Proposed changes to Canada’s Customs Act would help officials better track who is leaving the country and help improve security. That is the intention of Public Safety Minister Ralph Goodale, who has proposed the amendment to the act.
Goodale noted that the amendment would require border guards to collect only basic information on people leaving the country. All of that information, including name, birth date, nationality and gender, is already included on passports. Therefore it is tracked for people who leave the country via air, but not those who cross the border by other methods.
By tracking who is leaving the country and when, officials hope to better prevent terrorism, smuggling, human trafficking and parents and others illegally taking children out of the country. It will also help track people who are collecting government benefits who are no longer living in Canada. Further, it would save immigration enforcement resources spent looking for people who are no longer in the country. According to Goodale, all of this could save the country “several tens of millions of dollars a year, perhaps more.”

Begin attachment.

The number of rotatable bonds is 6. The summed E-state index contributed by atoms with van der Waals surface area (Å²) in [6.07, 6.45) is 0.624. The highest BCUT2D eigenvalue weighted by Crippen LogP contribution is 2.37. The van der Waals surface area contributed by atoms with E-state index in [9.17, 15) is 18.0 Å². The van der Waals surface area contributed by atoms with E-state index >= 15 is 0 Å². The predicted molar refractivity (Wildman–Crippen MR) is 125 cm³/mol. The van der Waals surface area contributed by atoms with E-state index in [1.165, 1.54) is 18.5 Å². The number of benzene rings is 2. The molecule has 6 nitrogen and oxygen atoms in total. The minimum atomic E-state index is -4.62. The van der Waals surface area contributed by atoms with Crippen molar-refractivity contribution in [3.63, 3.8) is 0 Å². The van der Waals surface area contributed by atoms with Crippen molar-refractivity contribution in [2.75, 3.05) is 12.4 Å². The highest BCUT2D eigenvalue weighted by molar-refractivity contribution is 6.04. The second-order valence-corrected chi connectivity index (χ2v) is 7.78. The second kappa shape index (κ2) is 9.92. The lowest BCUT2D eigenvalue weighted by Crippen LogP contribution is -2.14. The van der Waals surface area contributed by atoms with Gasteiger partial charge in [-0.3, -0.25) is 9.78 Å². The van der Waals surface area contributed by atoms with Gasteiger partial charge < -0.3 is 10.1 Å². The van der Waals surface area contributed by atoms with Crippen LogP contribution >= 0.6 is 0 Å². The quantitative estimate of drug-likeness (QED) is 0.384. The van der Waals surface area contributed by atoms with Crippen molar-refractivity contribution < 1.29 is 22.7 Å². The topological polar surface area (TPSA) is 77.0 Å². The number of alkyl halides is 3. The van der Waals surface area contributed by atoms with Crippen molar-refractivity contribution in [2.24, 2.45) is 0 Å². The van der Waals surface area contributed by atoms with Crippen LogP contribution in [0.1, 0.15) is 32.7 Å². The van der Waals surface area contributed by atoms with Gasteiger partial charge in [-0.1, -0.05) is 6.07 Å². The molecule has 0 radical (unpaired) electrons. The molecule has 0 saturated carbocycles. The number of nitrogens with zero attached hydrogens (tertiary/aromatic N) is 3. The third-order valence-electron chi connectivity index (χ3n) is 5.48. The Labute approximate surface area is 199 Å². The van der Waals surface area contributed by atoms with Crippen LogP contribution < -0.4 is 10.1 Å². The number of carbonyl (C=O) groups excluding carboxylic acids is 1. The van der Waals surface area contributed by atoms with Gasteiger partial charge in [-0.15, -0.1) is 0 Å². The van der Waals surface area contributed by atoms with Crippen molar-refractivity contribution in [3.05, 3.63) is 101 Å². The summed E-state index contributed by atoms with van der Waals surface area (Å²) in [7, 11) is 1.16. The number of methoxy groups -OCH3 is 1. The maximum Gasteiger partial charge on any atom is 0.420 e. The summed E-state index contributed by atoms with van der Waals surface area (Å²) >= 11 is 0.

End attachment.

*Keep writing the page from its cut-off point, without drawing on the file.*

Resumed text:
The amendment would help implement the last part of a joint border initiative signed by Canada and the U.S. in 2011. It would also bring Canada up-to-speed with procedures already in place by the “Five Eyes” countries — the intelligence alliance that Canada has with the U.S., Australia, New Zealand and the United Kingdom.
Goodale assured Canadians that the measure is meant to step up security and not to “impede the flow of people and goods across the border.” The amendment shouldn’t impact anyone who’s legally crossing the border and not doing anything to break the law. However, if you run into issues, an immigration lawyer can provide guidance.
Source: CBC News, “New bill would allow border guards to collect biographic data on those leaving Canada,” Peter Zimonjic, June 15, 2016